This is still true today, and not just with national or people-group specific cultures. Even corporations and businesses have come to recognize the formative power of stories. Corporate storytelling is a relatively new form of communication within the business world, where facts such as the corporation’s origin and history, their product, and their perceived need they see in the world and believe that they fix are all communicated as a narrative that shares their vision for existing. This corporate story is then used as a tool for formation, uniting their employees behind a common vision and purpose, and convincing the general population as to why they should invest in their product. Corporate storytelling cultivates a sense of belonging and need within others. It transforms what people value.

When stories come together—stories of origin, beliefs, and history—they form a metanarrative. Metanarratives are the big stories that encapsulates and orders all the smaller stories into a cohesive story. Metanarratives situates its parts into a whole; they show how the smaller stories fit together to make sense of the world.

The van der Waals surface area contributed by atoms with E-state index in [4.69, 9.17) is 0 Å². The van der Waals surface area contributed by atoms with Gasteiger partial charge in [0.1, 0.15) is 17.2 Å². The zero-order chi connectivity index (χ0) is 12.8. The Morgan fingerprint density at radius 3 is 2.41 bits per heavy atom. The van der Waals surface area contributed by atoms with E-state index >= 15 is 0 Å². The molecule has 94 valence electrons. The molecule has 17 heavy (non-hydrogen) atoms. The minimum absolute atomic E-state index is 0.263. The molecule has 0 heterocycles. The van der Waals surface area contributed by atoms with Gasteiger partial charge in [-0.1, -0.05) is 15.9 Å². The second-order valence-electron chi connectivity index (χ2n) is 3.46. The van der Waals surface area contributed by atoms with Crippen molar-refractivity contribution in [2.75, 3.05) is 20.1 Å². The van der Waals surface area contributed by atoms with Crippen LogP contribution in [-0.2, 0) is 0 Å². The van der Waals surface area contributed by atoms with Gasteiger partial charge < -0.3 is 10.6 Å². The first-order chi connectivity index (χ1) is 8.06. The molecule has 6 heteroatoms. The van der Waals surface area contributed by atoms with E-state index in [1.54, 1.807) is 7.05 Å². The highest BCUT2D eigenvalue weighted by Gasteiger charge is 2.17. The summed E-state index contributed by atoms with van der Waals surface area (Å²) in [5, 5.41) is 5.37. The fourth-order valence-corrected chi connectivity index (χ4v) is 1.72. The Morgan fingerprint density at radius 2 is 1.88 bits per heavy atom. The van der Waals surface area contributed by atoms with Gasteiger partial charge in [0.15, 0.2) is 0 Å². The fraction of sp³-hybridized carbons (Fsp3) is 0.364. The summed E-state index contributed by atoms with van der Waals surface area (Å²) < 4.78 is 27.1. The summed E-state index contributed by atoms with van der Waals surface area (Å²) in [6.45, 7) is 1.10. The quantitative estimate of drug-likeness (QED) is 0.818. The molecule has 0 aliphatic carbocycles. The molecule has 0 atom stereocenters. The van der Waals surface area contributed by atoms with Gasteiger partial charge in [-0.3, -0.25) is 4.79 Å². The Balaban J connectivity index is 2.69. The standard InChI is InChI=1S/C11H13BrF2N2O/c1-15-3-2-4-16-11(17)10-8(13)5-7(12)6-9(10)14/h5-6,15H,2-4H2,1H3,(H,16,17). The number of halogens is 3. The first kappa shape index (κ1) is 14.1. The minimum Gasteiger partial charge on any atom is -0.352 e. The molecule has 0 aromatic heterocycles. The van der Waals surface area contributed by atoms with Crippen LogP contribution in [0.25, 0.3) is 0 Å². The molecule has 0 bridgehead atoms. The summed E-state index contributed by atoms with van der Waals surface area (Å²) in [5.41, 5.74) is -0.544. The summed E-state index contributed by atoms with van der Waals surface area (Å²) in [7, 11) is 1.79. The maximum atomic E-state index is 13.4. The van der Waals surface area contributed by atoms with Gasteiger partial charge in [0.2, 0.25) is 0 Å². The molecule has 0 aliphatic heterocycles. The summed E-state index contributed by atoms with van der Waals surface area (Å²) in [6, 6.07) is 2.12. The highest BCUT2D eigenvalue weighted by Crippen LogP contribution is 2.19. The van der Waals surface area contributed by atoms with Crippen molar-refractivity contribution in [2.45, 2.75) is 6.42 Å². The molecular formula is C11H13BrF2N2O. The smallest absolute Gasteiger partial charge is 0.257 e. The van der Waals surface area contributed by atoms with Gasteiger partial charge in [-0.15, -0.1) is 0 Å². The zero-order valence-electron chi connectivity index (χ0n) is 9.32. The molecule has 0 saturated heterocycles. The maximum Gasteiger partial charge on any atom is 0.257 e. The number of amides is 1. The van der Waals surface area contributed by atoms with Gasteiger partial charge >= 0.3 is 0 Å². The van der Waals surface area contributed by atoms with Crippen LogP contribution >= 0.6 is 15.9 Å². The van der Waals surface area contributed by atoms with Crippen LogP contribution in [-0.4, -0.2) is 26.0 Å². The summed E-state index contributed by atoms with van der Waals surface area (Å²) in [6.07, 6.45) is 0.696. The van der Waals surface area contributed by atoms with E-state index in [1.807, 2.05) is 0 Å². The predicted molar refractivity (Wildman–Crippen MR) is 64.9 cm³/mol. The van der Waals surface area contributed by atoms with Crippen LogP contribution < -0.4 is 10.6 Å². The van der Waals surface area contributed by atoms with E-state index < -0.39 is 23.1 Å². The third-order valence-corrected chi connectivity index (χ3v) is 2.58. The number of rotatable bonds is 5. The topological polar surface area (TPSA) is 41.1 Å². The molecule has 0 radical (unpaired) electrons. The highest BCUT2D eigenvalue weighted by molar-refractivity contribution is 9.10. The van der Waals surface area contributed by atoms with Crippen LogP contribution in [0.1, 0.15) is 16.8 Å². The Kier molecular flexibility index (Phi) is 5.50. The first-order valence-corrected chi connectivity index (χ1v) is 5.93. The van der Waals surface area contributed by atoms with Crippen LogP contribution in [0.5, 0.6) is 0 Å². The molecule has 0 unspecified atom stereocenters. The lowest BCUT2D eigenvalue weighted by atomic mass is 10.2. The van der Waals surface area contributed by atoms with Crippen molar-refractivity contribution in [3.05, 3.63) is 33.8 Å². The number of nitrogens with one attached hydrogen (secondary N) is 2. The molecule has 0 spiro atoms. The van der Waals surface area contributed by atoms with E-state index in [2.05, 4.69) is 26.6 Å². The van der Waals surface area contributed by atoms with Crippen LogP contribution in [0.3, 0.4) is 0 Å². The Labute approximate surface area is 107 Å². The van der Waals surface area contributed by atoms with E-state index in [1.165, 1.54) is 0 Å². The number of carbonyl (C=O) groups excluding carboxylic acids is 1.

The Bible — A Story of Stories

God has revealed himself to us in a story—the Scriptures that make up the Bible. The Bible is a metanarrative of how God displays his glory in the world, rescues sinners out of their rebellion, and brings them back to their rightful place as part of God’s family. It is the metanarrative of God’s reign and rule, his kingdom. And like all kingdoms, God’s kingdom has a culture whose identity, foundation, customs, and beliefs are delivered to successive generations through its stories.

The Bible contains many smaller, interconnected stories which come to us like acts in a play or chapters in a novel. We have the story of Creation and the Fall, Cain and Able, Noah and the flood which results in a re-creation; We have the story of Israel from its founding in Abraham to its exodus from slavery in Egypt, from Israel’s civic beginnings to its fall and eventual exile. We also have the story of Jesus, Israel’s long–awaited Messiah who came to redeem Israel and all of creation. We have the story of the New Testament church in the book of Acts and the letters of Paul, James, John and others. Finally, we have the Revelation received by John, which tells the story of the church and Christ’s victory over history, Satan, sin, and death.